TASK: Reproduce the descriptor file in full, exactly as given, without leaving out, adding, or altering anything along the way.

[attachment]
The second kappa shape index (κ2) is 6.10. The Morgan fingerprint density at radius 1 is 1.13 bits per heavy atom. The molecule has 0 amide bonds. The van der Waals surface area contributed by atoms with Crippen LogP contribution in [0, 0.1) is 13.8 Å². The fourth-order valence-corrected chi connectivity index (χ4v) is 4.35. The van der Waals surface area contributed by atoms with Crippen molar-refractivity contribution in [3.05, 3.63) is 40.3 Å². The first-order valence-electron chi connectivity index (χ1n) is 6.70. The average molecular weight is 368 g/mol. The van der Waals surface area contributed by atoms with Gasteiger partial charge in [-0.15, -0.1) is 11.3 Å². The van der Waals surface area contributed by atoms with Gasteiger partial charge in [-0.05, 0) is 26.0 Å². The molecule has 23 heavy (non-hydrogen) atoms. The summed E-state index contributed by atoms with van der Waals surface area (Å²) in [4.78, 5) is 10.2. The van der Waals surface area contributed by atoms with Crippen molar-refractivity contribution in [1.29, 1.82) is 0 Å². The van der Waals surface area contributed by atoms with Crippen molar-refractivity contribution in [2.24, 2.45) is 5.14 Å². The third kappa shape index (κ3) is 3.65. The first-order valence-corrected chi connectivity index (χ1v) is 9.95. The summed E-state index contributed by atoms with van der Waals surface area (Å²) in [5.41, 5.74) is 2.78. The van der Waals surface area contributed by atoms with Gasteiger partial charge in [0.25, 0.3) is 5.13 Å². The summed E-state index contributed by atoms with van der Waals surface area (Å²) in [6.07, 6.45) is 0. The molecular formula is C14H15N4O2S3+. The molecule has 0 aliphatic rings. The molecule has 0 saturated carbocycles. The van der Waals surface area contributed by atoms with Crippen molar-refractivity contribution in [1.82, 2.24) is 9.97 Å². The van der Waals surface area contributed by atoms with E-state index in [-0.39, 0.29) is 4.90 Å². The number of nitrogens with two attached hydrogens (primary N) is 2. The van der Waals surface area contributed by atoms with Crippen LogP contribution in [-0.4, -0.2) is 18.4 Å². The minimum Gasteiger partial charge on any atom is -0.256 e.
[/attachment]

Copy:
The second kappa shape index (κ2) is 6.10. The Morgan fingerprint density at radius 1 is 1.13 bits per heavy atom. The molecule has 0 amide bonds. The van der Waals surface area contributed by atoms with Crippen LogP contribution in [0, 0.1) is 13.8 Å². The fourth-order valence-corrected chi connectivity index (χ4v) is 4.35. The van der Waals surface area contributed by atoms with Crippen molar-refractivity contribution in [3.05, 3.63) is 40.3 Å². The first-order valence-electron chi connectivity index (χ1n) is 6.70. The average molecular weight is 368 g/mol. The van der Waals surface area contributed by atoms with Gasteiger partial charge in [-0.15, -0.1) is 11.3 Å². The van der Waals surface area contributed by atoms with Gasteiger partial charge in [-0.05, 0) is 26.0 Å². The molecule has 23 heavy (non-hydrogen) atoms. The summed E-state index contributed by atoms with van der Waals surface area (Å²) in [4.78, 5) is 10.2. The van der Waals surface area contributed by atoms with Crippen molar-refractivity contribution in [1.29, 1.82) is 0 Å². The van der Waals surface area contributed by atoms with Crippen molar-refractivity contribution in [2.24, 2.45) is 5.14 Å². The third kappa shape index (κ3) is 3.65. The first-order valence-corrected chi connectivity index (χ1v) is 9.95. The summed E-state index contributed by atoms with van der Waals surface area (Å²) in [5.41, 5.74) is 2.78. The van der Waals surface area contributed by atoms with Gasteiger partial charge in [0.25, 0.3) is 5.13 Å². The summed E-state index contributed by atoms with van der Waals surface area (Å²) in [6.07, 6.45) is 0. The molecular formula is C14H15N4O2S3+. The molecule has 0 aliphatic rings. The molecule has 0 saturated carbocycles. The van der Waals surface area contributed by atoms with Crippen molar-refractivity contribution in [1.82, 2.24) is 9.97 Å². The van der Waals surface area contributed by atoms with E-state index in [-0.39, 0.29) is 4.90 Å². The number of nitrogens with two attached hydrogens (primary N) is 2. The van der Waals surface area contributed by atoms with Crippen LogP contribution in [-0.4, -0.2) is 18.4 Å². The minimum Gasteiger partial charge on any atom is -0.256 e.